I confess that banking wasn't my first choice of career. I grew up in Nottinghamshire, where mining was the career of choice. Hence, I intended to work in mining too. I had plans to study mining engineering at Newcastle University, but the mines closed before I had a chance to put them into effect, so I changed tack. I joined the army for a year, and then went south to the London School of Economics (LSE), where I read economics instead.
My year in the army was spent in the Falkland Islands. It was 1984 and the war with Argentina was over, but I was part of a lingering air defence force. Had there been aerial attacks, it would have been my job to shoot the planes down. There weren't, fortunately.
After a year scouring the skies in the South Atlantic, I went to London and the LSE. I got a part time position as research assistant for David Thompson, a conservative MP. He was working on the 1986 Financial Services Act. I sat through the committee stages and helped him advise on the Act's contents. It gave me an insight into banks and regulators which has stood me in good stead ever since.
While I was at the LSE I also did a stint with Cargill Investor Services, the financial services arm of the US food and agricultural company. Cargill gave me a short internship on the Chicago Mercantile Exchange. It was great experience; I learnt about the futures market almost before anyone in London even knew it existed.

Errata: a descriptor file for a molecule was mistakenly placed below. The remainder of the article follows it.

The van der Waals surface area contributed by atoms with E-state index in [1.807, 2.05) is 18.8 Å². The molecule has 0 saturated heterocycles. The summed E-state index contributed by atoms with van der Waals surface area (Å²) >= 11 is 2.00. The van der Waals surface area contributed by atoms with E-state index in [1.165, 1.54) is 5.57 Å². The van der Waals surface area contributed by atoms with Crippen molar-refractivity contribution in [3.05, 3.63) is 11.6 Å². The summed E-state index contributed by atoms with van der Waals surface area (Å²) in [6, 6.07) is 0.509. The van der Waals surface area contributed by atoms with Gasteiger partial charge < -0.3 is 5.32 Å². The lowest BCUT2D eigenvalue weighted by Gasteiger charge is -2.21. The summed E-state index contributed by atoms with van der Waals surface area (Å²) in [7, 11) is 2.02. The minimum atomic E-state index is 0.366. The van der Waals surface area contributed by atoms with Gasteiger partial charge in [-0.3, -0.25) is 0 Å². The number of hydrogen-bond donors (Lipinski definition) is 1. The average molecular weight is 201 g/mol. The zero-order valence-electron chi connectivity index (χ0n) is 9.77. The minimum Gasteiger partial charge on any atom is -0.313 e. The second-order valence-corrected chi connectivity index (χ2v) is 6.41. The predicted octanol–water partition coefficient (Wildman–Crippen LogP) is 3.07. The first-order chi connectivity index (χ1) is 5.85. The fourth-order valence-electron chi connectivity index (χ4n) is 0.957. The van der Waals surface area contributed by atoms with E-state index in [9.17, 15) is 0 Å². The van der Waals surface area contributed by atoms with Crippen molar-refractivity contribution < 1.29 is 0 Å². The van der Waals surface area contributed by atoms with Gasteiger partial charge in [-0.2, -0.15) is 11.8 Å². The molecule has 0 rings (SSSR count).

Cargill was great, but the bulk of their activities concerned agricultural commodities, and by that time I'd decided I wanted to work with financial derivatives. In 1987, and in the last of year of my course at the LSE, I began applying to investment banks.
I was offered, and I accepted, a place as a bond trader at Salomon Brothers in New York. Michael Lewis, author of Liar's Poker was my contemporary, and I'm proud to say I feature somewhere in the book, although I'm not saying precisely where.
I stayed at Salomon's exactly two years. It was a great place to work, but the vibrant atmosphere was a little too vibrant and I decided to move on. In 1989 I joined JP Morgan, and I stayed there for 15 years.
With the obvious exception of Cairn Capital, JP Morgan is the best firm in the world. From 1989 to 1994 I traded bonds for them, until in 1994 I was asked to set up the credit derivatives business. I headed that for ten years, until in September 2004 I left to set up Cairn Capital with Paul Campbell, an old colleague from JP Morgan, and an array of other friends who also happened to be leading lights in the structured finance and fund management markets.
Why did I go it alone? I decided it was time to do something different, and had an inkling it was now or never. I'm working harder than I've ever worked before, but it's worth every minute: building your own company is extremely rewarding.
If you are to do well in banking, hard work is fundamental to success; a quick wit and a ready repartee are no bad thing either. You need to enjoy what you do; the money is nice, but it's by no means the only good thing about this career. Banking is a great industry, and one of the best parts is the vast number of intelligent, stimulating, and fascinating people that inhabit this space.